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See you later’

Michael Bryan | Friday, May 14, 2010

It’s still surreal to me that this weekend I’ll graduate from Notre Dame.
Even applying as a senior in high school, I never knew if coming here would actually happen. I didn’t know if my grades were good enough, if my family would be able to pay the way-too-much tuition or if I could move 600 miles away from Atlanta where I hardly knew anyone.
Four years later it’s still hard to believe sometimes. There’s days I still walk around campus and just try and take everything in, and those days have become more common this year and especially in the last few weeks.
Before I came here everyone told me Notre Dame was a special place. They talked about the campus, professors, football games, the Grotto and Touchdown Jesus.
But it’s not really those things that make this week bittersweet, and the big stuff isn’t what I’ll miss. I’ll miss a lot of the little dumb things, like throwing the football around the quad before dinner and playing Mario Party on Saturday afternoons. I’ll miss going to Burger King some 30 times this year and only ever getting things off the dollar menu (and after 2 a.m.).
I’ll miss Christmas parties and playing (and mostly losing) club sports games.
I’ll miss going to Outback for birthdays, one on one games of beer pong, Flashforward and having seen every Scrubs episode at least four times. I’ll miss getting up at 10 a.m. to tailgate, going to Finnies and “Ridin Solo” and “Rocket Man”.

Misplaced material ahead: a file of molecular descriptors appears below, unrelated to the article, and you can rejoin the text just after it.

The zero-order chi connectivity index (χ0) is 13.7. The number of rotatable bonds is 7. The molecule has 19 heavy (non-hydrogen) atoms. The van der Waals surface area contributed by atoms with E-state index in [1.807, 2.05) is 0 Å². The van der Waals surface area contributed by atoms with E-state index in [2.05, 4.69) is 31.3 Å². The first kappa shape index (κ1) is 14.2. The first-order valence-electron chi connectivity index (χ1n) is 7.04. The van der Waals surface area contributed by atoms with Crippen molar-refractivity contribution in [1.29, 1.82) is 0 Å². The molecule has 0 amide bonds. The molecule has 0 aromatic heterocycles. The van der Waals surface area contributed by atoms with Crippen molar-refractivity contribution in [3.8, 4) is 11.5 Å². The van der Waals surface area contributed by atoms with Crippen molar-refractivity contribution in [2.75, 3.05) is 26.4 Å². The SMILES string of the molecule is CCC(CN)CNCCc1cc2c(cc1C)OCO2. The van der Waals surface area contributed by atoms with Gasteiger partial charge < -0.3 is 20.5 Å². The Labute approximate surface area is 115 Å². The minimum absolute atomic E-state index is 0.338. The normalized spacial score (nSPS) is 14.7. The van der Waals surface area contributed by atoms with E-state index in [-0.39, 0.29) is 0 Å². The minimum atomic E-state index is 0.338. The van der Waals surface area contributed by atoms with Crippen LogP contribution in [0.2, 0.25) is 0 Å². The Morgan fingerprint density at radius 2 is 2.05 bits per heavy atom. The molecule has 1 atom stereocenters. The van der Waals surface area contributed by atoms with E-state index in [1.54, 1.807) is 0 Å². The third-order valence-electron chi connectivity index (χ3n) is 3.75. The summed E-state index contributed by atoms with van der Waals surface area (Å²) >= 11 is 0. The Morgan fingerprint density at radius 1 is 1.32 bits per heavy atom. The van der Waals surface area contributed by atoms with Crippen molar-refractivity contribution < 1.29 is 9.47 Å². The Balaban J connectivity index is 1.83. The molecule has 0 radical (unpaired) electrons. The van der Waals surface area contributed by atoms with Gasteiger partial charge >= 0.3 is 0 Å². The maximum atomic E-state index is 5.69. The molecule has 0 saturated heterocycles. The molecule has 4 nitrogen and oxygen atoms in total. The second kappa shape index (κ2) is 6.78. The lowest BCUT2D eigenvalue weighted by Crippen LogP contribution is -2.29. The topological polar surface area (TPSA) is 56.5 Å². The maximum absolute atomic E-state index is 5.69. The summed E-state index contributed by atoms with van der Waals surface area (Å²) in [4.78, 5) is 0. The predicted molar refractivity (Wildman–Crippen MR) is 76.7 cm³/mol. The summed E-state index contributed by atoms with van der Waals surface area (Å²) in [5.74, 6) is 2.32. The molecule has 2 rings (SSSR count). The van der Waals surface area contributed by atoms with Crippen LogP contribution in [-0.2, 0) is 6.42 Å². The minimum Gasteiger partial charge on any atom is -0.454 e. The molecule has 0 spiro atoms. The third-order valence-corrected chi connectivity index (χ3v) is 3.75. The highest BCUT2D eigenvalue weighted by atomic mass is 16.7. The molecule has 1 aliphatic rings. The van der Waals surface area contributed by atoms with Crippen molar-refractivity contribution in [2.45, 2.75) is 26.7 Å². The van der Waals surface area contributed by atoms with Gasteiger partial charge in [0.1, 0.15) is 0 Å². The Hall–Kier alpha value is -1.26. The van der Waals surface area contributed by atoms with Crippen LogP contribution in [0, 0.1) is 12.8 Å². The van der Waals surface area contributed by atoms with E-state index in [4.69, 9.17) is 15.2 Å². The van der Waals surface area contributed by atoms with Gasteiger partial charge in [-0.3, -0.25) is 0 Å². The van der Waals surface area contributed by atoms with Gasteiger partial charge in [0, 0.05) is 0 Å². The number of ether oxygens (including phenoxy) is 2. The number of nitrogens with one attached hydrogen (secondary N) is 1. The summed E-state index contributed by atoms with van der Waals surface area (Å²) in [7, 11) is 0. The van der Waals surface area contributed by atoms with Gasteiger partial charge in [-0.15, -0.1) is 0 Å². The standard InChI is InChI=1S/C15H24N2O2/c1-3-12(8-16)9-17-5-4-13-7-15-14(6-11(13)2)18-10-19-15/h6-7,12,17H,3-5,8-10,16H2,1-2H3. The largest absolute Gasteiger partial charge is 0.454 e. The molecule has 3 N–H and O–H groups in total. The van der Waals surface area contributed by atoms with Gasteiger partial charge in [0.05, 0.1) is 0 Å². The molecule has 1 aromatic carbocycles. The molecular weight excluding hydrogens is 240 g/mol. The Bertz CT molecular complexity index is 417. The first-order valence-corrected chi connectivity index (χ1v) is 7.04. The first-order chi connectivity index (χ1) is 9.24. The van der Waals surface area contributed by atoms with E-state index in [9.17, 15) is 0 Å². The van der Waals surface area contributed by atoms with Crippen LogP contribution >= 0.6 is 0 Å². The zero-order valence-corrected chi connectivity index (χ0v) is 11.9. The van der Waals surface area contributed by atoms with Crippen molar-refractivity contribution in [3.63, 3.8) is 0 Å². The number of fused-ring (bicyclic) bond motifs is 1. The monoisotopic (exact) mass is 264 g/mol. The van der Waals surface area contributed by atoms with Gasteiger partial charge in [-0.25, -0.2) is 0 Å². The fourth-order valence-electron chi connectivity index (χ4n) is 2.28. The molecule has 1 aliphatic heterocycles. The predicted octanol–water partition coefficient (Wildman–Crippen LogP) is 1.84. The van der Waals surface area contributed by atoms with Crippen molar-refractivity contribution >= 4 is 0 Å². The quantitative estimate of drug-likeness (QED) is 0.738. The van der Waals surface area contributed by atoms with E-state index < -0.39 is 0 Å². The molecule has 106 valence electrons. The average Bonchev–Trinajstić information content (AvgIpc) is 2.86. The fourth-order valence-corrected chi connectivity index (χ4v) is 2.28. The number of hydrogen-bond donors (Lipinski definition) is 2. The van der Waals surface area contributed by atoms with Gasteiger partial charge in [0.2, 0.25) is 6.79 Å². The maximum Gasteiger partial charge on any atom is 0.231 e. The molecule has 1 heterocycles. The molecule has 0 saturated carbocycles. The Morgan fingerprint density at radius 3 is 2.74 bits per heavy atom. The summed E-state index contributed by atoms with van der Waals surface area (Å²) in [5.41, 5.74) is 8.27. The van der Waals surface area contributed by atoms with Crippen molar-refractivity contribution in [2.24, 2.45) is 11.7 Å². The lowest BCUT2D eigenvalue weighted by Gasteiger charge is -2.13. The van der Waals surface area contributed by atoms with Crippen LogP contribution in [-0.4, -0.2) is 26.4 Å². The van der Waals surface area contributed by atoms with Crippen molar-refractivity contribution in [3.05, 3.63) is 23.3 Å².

Even thinking about my time abroad, I enjoyed hanging out with everyone in my tiny room before going out and getting fish and chips at the harbor for lunch, just as much as the skydiving and crazy nights in Singapore.
The thing in common with all these little things I’ll miss is the people, and that’s what makes this place what it is. Notre Dame is about them, not the classes, the football team, the Dome and definitely not South Bend.
That’s why I don’t really want to walk across the stage and graduate — Notre Dame has become my second home and my friends my second family. But it’s our time now, and thankfully the best parts of college will still be a huge part of my life — they’ll just be spread all over the country.
So thank you to all of you for being part of the best four years of my life, especially the six-man, McGlinn girls, Freo kids and upstairs neighbors.
In the movie “John Q,” Denzel Washington’s character says goodbye to his son after dropping him off at school, and the kid says, “No goodbye, you know I don’t like goodbyes. See you later.”
I agree.
So until next time, see you guys later.

Michael Bryan is graduating with a degree in marketing and is joining the ACE program teaching math at St. Joan of Arc in New Orleans.
The views expressed in this column are those of the author and not necessarily those of The Observer.